Faceless in the crowd
Overlooked in disbelief, financially insecure and emotionally overcome, people with invisible disabilities remain faceless in a crowd.
Overlooked in disbelief, financially insecure and emotionally overcome, people with invisible disabilities remain faceless in a crowd. Many suffer in silence for fear of discrimination. Falling through the cracks of society, they are virtually impossible to spot because they look “normal.” Like a cover on a book, they are judged from the outside, yet are screaming inside for help and understanding. Awareness of invisible disabilities must be spread in order to create a just society.
An invisible disability is a hidden illness that does not require the use of visible assistive devices. People with invisible disabilities are often accused of being paranoid or faking symptoms because they “look fine.” With emotional and physical pain they struggle to keep up with society and act “normal.” The disbelief they encounter is heightened by those who fake their illnesses, discrediting those whose disabilities are all too real.
Facing hopelessness, homelessness, unequal pay, unemployment, inaccessibility to treatment and a lack of understanding from government agencies and health-care and insurance providers, people with invisible disabilities are often left on their own to survive. With everything taken away, many commit suicide as they feel there is nowhere else to turn.
A report from the Canadian Human Rights Commission recognizes that three percent of Canadians have been diagnosed with some sort of environmental sensitivity – only one of many types of invisible disabilities – and acknowledges the importance of accommodating the needs of sufferers. But due to a lack of research in the area, many people are misdiagnosed or left untreated.
Given the chance, many people suffering from invisible disabilities would prefer to work and live in a society where they are acknowledged and accepted for who they are and for their qualifications, and not excluded from society due to lack of understanding. But businesses are apprehensive to hire people who disclose their invisible disabilities due to their fear of the unknown. It seems safer to hire people whose disabilities are visible and easily defined.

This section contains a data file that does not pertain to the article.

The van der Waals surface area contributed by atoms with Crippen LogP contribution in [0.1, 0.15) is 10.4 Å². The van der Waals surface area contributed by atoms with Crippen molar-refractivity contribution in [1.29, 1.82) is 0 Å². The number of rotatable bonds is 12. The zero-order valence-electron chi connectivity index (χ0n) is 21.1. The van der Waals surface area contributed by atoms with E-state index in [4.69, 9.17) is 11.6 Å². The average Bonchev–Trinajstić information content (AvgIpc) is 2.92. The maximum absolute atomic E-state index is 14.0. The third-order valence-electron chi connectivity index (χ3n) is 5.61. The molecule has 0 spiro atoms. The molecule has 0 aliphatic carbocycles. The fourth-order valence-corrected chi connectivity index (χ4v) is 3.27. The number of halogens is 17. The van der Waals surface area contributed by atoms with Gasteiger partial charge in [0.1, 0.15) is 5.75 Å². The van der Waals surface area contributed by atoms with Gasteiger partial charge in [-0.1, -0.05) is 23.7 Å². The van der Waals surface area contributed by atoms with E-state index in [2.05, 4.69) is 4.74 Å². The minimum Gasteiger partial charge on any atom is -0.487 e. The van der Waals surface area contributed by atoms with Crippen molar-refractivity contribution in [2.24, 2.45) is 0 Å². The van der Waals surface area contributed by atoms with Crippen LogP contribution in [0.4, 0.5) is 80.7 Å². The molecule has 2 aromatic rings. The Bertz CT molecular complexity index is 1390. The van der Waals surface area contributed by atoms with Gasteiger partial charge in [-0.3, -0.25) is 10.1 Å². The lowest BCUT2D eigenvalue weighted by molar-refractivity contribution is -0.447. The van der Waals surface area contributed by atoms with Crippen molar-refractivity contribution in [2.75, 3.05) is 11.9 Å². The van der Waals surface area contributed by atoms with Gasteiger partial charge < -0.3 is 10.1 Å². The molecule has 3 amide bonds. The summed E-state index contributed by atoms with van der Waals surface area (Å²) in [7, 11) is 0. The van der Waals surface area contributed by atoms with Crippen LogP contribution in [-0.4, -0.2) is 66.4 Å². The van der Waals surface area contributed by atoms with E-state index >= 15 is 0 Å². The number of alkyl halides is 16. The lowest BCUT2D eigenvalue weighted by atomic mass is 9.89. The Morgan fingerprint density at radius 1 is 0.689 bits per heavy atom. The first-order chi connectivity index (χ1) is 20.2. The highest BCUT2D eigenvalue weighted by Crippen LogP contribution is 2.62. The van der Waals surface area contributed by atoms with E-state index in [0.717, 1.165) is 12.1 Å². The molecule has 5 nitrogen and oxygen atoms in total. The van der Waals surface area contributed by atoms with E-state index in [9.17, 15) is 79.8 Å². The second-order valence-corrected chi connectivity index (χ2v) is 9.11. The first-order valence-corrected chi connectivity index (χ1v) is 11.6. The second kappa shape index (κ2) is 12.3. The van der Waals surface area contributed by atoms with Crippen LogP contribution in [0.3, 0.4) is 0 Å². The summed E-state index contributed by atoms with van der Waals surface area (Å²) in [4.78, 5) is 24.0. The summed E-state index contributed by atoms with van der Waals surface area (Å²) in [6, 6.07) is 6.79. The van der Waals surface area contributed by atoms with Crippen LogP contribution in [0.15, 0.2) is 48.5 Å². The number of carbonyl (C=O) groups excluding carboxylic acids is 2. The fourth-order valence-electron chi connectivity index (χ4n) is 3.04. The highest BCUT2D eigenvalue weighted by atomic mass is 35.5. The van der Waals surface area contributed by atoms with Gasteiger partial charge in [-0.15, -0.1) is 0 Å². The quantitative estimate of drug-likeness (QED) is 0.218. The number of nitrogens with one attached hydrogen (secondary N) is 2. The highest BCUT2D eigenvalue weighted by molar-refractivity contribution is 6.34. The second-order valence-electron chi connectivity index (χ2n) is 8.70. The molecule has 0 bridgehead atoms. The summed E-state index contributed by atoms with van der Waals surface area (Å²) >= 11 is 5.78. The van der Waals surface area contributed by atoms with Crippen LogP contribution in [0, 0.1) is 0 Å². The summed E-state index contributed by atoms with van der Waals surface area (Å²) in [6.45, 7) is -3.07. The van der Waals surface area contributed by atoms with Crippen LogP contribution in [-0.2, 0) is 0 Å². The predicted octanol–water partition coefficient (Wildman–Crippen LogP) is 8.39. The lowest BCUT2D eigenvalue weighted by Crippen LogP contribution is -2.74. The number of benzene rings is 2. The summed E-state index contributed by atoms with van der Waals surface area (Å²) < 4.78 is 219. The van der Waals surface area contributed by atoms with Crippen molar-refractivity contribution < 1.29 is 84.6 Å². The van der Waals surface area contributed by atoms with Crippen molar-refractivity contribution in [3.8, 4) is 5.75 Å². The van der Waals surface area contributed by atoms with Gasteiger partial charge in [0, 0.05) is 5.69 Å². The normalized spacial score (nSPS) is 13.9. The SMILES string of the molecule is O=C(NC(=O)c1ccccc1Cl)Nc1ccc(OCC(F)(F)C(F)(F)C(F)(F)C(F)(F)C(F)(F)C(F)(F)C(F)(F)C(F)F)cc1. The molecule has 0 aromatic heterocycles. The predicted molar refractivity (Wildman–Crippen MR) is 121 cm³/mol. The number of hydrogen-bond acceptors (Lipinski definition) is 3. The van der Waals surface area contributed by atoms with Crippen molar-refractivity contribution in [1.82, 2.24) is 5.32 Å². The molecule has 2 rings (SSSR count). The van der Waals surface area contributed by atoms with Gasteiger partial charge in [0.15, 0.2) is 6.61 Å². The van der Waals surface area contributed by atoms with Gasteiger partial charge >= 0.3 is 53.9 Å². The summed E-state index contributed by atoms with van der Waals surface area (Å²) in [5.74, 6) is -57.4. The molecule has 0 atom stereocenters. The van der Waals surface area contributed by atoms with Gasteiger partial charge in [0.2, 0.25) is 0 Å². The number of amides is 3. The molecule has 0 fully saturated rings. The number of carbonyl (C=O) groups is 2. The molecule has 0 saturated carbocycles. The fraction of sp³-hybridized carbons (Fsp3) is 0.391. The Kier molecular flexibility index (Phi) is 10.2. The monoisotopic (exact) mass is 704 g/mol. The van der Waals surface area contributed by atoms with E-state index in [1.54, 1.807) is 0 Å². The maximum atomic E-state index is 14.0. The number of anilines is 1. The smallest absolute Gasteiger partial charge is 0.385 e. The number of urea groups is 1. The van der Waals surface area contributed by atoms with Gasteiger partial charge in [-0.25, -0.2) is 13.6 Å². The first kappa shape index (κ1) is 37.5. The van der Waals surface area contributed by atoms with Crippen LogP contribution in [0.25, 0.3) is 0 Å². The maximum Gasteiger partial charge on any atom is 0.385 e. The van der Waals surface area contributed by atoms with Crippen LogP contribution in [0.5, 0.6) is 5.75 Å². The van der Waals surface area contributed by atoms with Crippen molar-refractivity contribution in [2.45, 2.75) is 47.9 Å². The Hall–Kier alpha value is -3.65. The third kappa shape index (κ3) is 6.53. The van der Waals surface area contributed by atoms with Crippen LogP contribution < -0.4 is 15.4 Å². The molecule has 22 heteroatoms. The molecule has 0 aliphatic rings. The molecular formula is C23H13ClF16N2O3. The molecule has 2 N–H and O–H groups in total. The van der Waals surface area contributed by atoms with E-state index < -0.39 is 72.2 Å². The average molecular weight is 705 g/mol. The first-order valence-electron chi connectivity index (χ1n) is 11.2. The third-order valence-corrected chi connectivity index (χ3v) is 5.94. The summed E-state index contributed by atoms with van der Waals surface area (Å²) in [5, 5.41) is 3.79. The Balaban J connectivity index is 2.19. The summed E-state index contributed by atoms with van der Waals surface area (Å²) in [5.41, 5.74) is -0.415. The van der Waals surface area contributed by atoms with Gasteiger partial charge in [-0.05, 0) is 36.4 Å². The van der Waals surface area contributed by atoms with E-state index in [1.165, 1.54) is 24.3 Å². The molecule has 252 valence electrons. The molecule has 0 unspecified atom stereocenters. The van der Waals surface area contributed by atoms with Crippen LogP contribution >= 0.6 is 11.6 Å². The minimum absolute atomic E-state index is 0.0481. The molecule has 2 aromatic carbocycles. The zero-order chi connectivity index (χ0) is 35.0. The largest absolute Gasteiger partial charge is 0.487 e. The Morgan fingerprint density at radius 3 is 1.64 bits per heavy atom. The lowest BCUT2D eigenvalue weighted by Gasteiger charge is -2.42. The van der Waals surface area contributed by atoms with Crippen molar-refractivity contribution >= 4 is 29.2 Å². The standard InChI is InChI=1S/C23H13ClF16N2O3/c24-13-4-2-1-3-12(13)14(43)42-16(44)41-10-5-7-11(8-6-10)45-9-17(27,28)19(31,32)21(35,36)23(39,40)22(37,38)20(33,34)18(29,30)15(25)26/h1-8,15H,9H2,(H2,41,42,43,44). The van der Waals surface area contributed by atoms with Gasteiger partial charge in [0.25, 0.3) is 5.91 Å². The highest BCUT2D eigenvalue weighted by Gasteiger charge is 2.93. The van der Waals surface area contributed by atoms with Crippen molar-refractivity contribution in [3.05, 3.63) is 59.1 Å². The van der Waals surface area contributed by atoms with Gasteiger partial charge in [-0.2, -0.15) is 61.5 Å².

Each person with a disability finds his or her own niche carved out of their own experience. Many start their own business out of desperation caused from the exclusion of society. Their individual talents and abilities can make them as valuable as the able-bodied people in their same communities, and their insights into many of life’s challenges can come from a unique and helpful vantage point.
As a person living with invisible disabilities, the scrutiny, doubt and lack of understanding from those around me has been very challenging. Facing barriers at every turn, my personal experiences with dozens of medical procedures, fibromyalgia, multiple chemical sensitivities, interstitial cystitis, scurvy, memory and concentration issues, insomnia and chronic fatigue syndrome have affected every area of my life. People are more than willing to dispute I have an invisible disability, as to them I look “normal.” Due to the invisible nature of my conditions, I have been overlooked by society. Misunderstood, I need special accommodations for my most basic needs while trying to survive. This leaves me searching for answers, desperate, isolated and determined to find a way to live a sustainable, healthier life.
Though it is difficult to deal with excruciating pain and odd hours of sleep, I have found outlets to cope with the barriers of life. If it were not for my disabilities I would not be on the path in life I am on now. I have discovered organizations that will allow me to volunteer at my own pace from home to help create awareness for people with invisible disabilities.
I have also been using visual art, poetry, performance art and photography as ways of being in the present moment. Without my disabilities I would not have discovered these hidden abilities. I use the camera to see where I have been and where I am going. It serves as my memory bank and helps me create a visual record of what I have done during a day. My disabilities prevent me from remembering things and my visual distortions are getting worse, so I use the eye of the camera to capture the shadows and reflections that define the physical world around me.
In this world where exclusion and isolation are the norms for people with all types of disabilities, I feel that inclusion, understanding and awareness of invisible disabilities would transform society. We all have our own abilities to offer the world. We all matter. There is only unity where neither illness nor status defines us.
Marie LeBlanc is an artist and disability activist based in Winnipeg, Manitoba.